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South Ayrshire, Scotland: Living wage will be introduced
Carrick Gazette

October 12, 2011
View the Original Article

SOUTH Ayrshire councillors agreed to introduce the Scottish living wage for low-paid council workers - but in a “structured manner”, and not April 2012 next year.

At last Thursday’s meeting of the full council, elected members agreed that the local authority should implement the Scottish living wage to improve the wages of their lowest paid staff, but not by April 2012 which was requested in the Labour motion.

Instead, councillors voted in favour of the SNP’s Douglas Campbell’s amendment which recommended that the wage increase being introduced in a structured manner after discussions with the trade unions.

Labour group leader, John McDowall, was pleased that the motion was recognised but still believed there were issues with the amendment that was voted for.

He said: “I am delighted that both Conservative and SNP groups on the council have now accepted Labour’s call for the introduction of the Living Wage for all lower paid employees of South Ayrshire Council and supports a living wage for the lowest paid in society.

“However there remain weaknesses in councillor Campbell’s amendment which are of concern. Firstly there is no date specified by which the Living Wage is to be introduced, whereas Labour’s motion would have implemented this by April next year and, secondly that any amendments to the council’s pay structure are contained within the existing pay budget.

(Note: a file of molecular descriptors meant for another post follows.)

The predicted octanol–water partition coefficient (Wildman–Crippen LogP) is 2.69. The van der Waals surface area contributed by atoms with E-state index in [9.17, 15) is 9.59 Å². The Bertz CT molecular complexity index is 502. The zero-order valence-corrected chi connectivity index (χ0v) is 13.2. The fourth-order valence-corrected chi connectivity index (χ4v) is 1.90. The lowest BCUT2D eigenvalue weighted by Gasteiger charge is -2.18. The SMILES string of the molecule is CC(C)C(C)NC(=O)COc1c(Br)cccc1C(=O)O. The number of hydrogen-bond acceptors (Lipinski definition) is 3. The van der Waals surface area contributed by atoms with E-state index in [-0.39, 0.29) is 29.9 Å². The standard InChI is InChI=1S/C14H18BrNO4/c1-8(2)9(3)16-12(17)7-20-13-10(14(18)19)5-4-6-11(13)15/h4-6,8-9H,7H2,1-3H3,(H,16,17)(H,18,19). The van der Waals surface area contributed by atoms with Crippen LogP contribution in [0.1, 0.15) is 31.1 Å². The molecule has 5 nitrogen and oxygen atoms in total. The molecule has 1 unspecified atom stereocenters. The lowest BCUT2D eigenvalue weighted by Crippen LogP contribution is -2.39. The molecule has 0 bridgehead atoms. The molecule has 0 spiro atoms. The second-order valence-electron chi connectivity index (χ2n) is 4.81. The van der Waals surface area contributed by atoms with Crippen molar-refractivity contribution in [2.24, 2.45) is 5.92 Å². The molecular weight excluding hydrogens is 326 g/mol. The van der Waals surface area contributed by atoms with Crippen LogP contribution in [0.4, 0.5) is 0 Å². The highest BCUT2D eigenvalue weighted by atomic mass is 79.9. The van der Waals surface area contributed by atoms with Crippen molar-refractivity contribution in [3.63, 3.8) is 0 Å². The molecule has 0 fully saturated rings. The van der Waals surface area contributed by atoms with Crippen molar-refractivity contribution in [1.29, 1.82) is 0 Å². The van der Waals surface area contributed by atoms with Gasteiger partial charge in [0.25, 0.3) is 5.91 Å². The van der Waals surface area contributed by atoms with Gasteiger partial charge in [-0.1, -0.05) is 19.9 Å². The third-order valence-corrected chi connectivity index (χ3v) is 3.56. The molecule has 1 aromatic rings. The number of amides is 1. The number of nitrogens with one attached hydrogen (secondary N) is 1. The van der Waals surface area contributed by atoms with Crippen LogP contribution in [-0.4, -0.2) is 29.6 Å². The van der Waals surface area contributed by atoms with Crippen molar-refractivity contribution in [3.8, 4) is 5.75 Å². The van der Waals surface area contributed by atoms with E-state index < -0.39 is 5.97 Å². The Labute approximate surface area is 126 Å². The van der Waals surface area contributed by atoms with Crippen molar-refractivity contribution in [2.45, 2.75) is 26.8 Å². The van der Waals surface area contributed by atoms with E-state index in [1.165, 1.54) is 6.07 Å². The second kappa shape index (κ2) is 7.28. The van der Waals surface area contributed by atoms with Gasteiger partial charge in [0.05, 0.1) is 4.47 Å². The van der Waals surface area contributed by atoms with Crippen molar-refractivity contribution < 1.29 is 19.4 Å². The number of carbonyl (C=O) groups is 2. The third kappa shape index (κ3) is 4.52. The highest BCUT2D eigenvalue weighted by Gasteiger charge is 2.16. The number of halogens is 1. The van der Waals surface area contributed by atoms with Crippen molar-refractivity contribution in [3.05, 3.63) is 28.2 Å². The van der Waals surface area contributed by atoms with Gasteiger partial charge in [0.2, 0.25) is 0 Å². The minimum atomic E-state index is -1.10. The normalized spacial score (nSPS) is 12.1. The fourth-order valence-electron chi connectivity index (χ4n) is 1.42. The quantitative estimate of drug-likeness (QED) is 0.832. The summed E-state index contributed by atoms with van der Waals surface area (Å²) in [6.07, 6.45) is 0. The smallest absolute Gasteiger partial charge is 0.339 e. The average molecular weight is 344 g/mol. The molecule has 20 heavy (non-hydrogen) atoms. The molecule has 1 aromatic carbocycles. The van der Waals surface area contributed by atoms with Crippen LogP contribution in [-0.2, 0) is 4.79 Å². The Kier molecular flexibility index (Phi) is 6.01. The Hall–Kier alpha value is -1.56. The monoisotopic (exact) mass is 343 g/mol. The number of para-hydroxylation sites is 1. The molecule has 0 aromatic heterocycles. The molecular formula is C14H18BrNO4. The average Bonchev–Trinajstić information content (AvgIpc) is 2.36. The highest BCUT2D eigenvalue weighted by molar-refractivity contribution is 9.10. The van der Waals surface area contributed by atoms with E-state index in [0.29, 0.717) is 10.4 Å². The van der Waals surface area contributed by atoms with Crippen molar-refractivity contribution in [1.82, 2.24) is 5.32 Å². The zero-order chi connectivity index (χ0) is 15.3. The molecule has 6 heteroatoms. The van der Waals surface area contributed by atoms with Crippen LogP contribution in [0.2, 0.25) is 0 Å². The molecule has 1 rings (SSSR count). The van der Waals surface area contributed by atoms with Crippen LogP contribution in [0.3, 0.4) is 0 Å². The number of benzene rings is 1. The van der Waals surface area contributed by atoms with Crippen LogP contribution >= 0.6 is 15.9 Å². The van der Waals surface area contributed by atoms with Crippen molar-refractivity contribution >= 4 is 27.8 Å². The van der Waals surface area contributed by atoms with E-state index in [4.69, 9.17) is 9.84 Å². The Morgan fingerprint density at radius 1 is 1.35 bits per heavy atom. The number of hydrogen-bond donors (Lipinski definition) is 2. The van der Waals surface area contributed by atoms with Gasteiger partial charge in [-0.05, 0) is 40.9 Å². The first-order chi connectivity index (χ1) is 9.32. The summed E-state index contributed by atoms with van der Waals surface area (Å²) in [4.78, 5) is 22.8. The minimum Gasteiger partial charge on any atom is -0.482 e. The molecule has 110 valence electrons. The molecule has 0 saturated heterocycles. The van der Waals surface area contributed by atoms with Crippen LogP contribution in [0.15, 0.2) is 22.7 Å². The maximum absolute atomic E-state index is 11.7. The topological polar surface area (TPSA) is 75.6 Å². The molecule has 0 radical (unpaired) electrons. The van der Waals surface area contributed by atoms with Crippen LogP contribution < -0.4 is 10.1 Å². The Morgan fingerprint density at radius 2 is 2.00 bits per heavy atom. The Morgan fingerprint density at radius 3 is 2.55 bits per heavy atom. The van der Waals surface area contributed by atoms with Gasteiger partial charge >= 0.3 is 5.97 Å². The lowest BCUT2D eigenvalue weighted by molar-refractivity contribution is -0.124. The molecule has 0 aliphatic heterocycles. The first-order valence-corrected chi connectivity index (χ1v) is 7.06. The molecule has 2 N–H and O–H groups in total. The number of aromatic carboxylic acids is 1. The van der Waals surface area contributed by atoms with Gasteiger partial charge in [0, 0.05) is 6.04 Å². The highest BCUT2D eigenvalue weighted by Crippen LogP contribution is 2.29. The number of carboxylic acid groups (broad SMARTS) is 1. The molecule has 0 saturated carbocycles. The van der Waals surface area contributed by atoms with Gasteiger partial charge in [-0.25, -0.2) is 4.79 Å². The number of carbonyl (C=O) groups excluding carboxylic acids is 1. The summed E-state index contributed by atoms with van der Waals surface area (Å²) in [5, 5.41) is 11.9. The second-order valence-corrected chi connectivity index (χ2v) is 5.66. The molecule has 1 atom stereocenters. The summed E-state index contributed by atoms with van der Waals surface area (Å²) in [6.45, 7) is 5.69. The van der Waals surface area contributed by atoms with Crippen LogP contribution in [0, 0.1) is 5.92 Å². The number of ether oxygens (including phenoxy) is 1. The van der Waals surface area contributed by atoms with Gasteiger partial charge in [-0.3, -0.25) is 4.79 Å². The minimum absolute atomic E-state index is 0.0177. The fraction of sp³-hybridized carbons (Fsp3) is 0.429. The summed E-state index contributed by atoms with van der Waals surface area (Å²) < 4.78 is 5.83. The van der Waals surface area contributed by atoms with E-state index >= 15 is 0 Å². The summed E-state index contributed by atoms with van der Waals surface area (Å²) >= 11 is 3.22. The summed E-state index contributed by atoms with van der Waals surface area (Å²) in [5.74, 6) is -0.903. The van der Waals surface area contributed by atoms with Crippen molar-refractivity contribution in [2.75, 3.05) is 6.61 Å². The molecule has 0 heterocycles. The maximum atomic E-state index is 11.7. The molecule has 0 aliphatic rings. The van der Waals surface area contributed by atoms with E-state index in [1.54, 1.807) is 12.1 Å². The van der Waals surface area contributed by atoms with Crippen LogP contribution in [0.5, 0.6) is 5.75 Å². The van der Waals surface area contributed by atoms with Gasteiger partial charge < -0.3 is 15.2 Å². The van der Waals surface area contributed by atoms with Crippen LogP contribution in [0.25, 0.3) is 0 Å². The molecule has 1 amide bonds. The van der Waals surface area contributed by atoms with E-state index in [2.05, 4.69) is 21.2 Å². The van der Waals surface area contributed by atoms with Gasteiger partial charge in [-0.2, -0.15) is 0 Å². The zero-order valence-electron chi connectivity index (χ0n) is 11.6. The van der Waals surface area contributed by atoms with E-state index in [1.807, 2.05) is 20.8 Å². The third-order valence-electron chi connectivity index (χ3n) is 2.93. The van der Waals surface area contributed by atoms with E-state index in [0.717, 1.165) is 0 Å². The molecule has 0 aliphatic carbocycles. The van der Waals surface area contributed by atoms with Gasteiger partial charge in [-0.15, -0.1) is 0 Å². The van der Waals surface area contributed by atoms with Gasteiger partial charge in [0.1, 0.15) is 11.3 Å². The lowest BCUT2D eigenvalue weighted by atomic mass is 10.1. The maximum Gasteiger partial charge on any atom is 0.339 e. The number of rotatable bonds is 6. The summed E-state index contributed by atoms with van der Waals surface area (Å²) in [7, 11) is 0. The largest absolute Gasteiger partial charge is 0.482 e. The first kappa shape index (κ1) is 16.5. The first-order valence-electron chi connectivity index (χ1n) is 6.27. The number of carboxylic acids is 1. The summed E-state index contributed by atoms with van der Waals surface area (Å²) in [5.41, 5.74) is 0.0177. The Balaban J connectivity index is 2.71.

“This would imply that other employees would suffer a wage reduction in order to fund this, whereas Labour’s proposal would have increased earnings, ie. the whole point of introducing a living wage in the first place.”

Councillor Campbell’s said his amendment recognised the need to introduce the living wage for staff.

He said: “We want to pay a living wage – which currently sits around £7.20 an hour – and the best way to do that is to have £7.20 as the starting point of our wage system.

“It does mean another look at our pay and grading structure, but by doing it this way, the staff will know it is in their pay packet every month, every year.

“A pay supplement – as proposed – could be challenged, or stopped and would have to be reviewed every year. The council would also need to seek advice on whether a supplement would count towards pension on retirement. It’s better to take a bit of time now and get it right.”

Council Leader Bill McIntosh noted the council’s current pay and grading model, which exceeds the national minimum wage at grade one, and recognised any change to pay scales will require a review of the pay and grading structure of the council.

Speaking after the decision, Councillor McDowall added: “I am pleased that the concept of the living wage has now been agreed by the council and it will be subject to further negotiation between the council and trade unions and the Labour group will continue to press for its early implementation.”